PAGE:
Tacloban was ground zero for last November’s typhoon in the Philippines. Although its residents have been hard at work cleaning up the mess the super storm left behind, a walk along the city’s ravaged waterfront is still a powerful emotional experience. As I picked my way through the rubble on Valentine’s Day in February, there was another emotion afoot. Survivors had blown up thousands of red and white balloons with the slogan “Keep the love alive” and the handwritten name of one of the UN agencies or NGOs working there. The main street was lined with hundreds of people holding balloons, and just about everyone I met smiled and wished me “Happy Valentine’s Day.” Among them was Oscar Mabini, a grizzled old man holding a balloon and a photo of his daughter Cristina, who died in the storm along with two of her children. I talked with him for a while, and like everyone else I met there, he repeatedly voiced his appreciation for the way the world has helped.
My encounter amid the balloons with Oscar underscored two powerful themes that struck me over and over in the Philippines. First of all is the resilient nature of Filipinos and Filipinas to work hard to be survivors, and not simply victims. This is witnessed in the concrete solidarity they displayed to each other, particularly during the several days it took the relief community to crank up a response, and the sense of community I found everywhere. I didn’t find individuals rebuilding, but rather communities engaged in repairing the damage from a storm that, while it caused severe damage to the physical infrastructure, did not unravel the social fabric that binds communities together.
Secondly, people in areas ravaged by Typhoon Haiyan–known locally as Yolanda–have manifested incredible grace toward those whose solidarity has helped in some way. Both to me are a gift. We tend to look at disasters as settings where all the emotional energy flows one way, from the emergency worker to the victim. But when people stubbornly refuse to be victims, that hierarchy quickly breaks down, liberating the aid worker/emergency responder from any illusions that they are God come to save someone. Instead, they come to accompany those who have passed through incredible trauma. Being an accompanier rather than a rescuer is much more fun. Sure, there is still work to be done, water to purify, rubble to clear, and wounded to heal, but shrugging off the mantle of rescuer allows one to see how survivors rescue themselves. It even allows us to begin to hear the magical rhythms of children playing amid the rubble.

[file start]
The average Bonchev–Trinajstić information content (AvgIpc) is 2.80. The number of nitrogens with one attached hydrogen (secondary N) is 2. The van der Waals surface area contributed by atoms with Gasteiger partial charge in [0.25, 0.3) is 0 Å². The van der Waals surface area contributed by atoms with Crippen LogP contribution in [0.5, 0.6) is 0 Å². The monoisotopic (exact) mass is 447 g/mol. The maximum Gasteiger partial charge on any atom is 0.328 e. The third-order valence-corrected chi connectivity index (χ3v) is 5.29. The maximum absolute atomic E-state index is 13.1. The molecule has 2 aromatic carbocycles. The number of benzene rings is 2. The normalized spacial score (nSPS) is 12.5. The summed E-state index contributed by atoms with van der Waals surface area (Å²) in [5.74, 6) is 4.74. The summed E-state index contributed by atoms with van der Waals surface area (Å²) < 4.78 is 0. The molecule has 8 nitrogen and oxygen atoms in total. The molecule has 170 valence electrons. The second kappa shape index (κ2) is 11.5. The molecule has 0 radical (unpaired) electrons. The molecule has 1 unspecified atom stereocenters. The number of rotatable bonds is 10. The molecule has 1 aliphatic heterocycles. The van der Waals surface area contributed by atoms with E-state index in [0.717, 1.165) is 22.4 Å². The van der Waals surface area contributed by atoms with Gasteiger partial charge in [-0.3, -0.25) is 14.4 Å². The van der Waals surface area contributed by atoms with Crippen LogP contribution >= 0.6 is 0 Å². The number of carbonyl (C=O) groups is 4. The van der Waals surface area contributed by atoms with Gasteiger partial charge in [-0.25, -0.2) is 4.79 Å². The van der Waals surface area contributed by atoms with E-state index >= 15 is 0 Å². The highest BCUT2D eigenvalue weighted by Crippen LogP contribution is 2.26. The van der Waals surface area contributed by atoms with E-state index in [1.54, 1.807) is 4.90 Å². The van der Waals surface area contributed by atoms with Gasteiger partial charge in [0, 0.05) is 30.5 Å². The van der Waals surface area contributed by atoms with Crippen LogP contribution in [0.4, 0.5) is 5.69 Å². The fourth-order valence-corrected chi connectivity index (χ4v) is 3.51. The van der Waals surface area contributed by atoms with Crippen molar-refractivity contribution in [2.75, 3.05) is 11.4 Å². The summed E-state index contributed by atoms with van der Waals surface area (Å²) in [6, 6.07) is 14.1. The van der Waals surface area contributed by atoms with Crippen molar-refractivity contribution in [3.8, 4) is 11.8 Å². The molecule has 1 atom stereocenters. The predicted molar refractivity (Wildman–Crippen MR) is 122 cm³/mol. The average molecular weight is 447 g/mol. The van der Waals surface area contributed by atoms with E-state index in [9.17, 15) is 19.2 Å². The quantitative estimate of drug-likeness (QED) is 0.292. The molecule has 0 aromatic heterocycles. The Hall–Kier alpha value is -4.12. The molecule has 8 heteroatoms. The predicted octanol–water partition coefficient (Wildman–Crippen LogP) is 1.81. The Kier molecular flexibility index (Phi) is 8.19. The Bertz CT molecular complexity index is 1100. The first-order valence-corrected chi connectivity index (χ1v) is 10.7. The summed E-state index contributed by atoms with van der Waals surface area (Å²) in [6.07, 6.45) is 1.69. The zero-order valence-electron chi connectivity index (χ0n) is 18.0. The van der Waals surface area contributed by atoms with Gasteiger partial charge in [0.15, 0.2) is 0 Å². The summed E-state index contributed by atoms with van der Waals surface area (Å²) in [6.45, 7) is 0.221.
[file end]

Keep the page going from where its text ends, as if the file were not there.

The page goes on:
I learned something about that from Stephanie Fortaleza, a 4-year old girl I met in Ormoc, another town in Leyte province. I was there because Lutheran World Relief, a member of the ACT Alliance that I was representing, was helping folks in Ormoc with a cash-for-work program. That’s a fast way to get cash circulating in an affected community by paying people to repair their community’s damaged infrastructure.
I was taking pictures of people involved in that program, mostly cleaning up rubble and clearing waterways and drainage ditches, when I heard some pounding. My tiny photographer’s brain, which is constantly scanning incoming data for anything that might suggest the proximity of a decent image, announced to me that someone must be using a hammer to straighten rusty tin roofing sheets. That seemed worth pursuing, so I started wandering toward the sound. When I finally turned a corner on some rubble, here was Stephanie making music by beating on sheets of rusty tin roofing that were piled up in her family’s yard. She was unfazed by the sudden appearance of a sweaty foreigner, and didn’t miss a beat. So I not only photographed her, but also switched on a microphone and recorded some of her symphony. For me it set the tone for what I was seeing almost everywhere, so I used it to start off a short video I produced for the ACT Alliance.
Stephanie’s rhythms were just part of the universe of sounds and feelings, of course. A counterpoint was the silence of family members keeping vigil over the still fresh graves of their loved ones. The graves of children, with toys and dolls to keep them company, were especially poignant, a reminder that no matter how strong our community, no matter how resilient our organization, the poor and weak are still vulnerable and suffer.
Before heading south to Tacloban and other areas affected by the typhoon, I spent a few days in Manila working on stories, including one about the Manila North Cemetery. Thousands of poor families live there, dwelling in and between the tombs and mausoleums of the city’s wealthy. They are often discriminated against, and many of their children don’t go to school because they’re too hungry to study and they’re often called “vampires” by their classmates. Thanks to support from United Methodist Women, a Philippine NGO provides classroom education–and meals–to kids from the cemetery at a nearby United Methodist Church. I had the privilege of documenting life in the cemetery. But since city officials don’t think it projects a proper image of the country, photographers are banned. So cemetery residents had to smuggle me in over the back wall, using small stairways inside people’s homes.
And here is one of the cemetery girls, in class in the nearby church. To me the cemetery community’s experience is a strong reminder of how we as a faith community believe passionately in life before death.